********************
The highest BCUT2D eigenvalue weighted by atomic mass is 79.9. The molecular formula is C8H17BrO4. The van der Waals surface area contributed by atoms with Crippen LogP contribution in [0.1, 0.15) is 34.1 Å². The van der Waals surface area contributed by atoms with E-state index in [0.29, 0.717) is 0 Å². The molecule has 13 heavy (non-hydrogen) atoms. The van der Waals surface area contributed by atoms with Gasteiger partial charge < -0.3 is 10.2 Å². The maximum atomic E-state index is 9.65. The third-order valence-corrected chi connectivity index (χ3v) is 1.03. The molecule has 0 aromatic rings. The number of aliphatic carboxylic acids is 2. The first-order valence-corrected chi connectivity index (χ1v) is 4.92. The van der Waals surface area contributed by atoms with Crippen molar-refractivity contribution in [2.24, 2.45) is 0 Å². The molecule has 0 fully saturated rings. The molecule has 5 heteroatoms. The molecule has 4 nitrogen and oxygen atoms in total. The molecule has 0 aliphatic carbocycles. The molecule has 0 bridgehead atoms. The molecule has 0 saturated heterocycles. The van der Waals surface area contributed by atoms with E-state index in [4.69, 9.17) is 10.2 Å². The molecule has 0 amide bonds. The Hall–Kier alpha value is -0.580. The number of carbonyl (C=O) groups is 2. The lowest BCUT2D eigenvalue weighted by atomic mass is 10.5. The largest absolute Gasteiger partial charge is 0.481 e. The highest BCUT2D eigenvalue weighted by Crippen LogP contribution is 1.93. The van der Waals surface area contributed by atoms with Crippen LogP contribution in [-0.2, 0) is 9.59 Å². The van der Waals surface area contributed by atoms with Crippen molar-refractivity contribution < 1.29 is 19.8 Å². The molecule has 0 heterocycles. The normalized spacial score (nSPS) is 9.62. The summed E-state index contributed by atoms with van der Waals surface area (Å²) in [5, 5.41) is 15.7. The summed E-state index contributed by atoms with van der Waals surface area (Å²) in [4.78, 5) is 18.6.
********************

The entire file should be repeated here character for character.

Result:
The highest BCUT2D eigenvalue weighted by atomic mass is 79.9. The molecular formula is C8H17BrO4. The van der Waals surface area contributed by atoms with Crippen LogP contribution in [0.1, 0.15) is 34.1 Å². The van der Waals surface area contributed by atoms with E-state index in [0.29, 0.717) is 0 Å². The molecule has 13 heavy (non-hydrogen) atoms. The van der Waals surface area contributed by atoms with Gasteiger partial charge < -0.3 is 10.2 Å². The maximum atomic E-state index is 9.65. The third-order valence-corrected chi connectivity index (χ3v) is 1.03. The molecule has 0 aromatic rings. The number of aliphatic carboxylic acids is 2. The first-order valence-corrected chi connectivity index (χ1v) is 4.92. The van der Waals surface area contributed by atoms with Crippen molar-refractivity contribution in [2.24, 2.45) is 0 Å². The molecule has 0 fully saturated rings. The molecule has 5 heteroatoms. The molecule has 4 nitrogen and oxygen atoms in total. The molecule has 0 aliphatic carbocycles. The molecule has 0 bridgehead atoms. The molecule has 0 saturated heterocycles. The van der Waals surface area contributed by atoms with E-state index in [4.69, 9.17) is 10.2 Å². The molecule has 0 amide bonds. The Hall–Kier alpha value is -0.580. The number of carbonyl (C=O) groups is 2. The lowest BCUT2D eigenvalue weighted by atomic mass is 10.5. The largest absolute Gasteiger partial charge is 0.481 e. The highest BCUT2D eigenvalue weighted by Crippen LogP contribution is 1.93. The van der Waals surface area contributed by atoms with Crippen LogP contribution in [-0.2, 0) is 9.59 Å². The van der Waals surface area contributed by atoms with Crippen molar-refractivity contribution < 1.29 is 19.8 Å². The molecule has 0 heterocycles. The normalized spacial score (nSPS) is 9.62. The summed E-state index contributed by atoms with van der Waals surface area (Å²) in [5, 5.41) is 15.7. The summed E-state index contributed by atoms with van der Waals surface area (Å²) in [4.78, 5) is 18.6.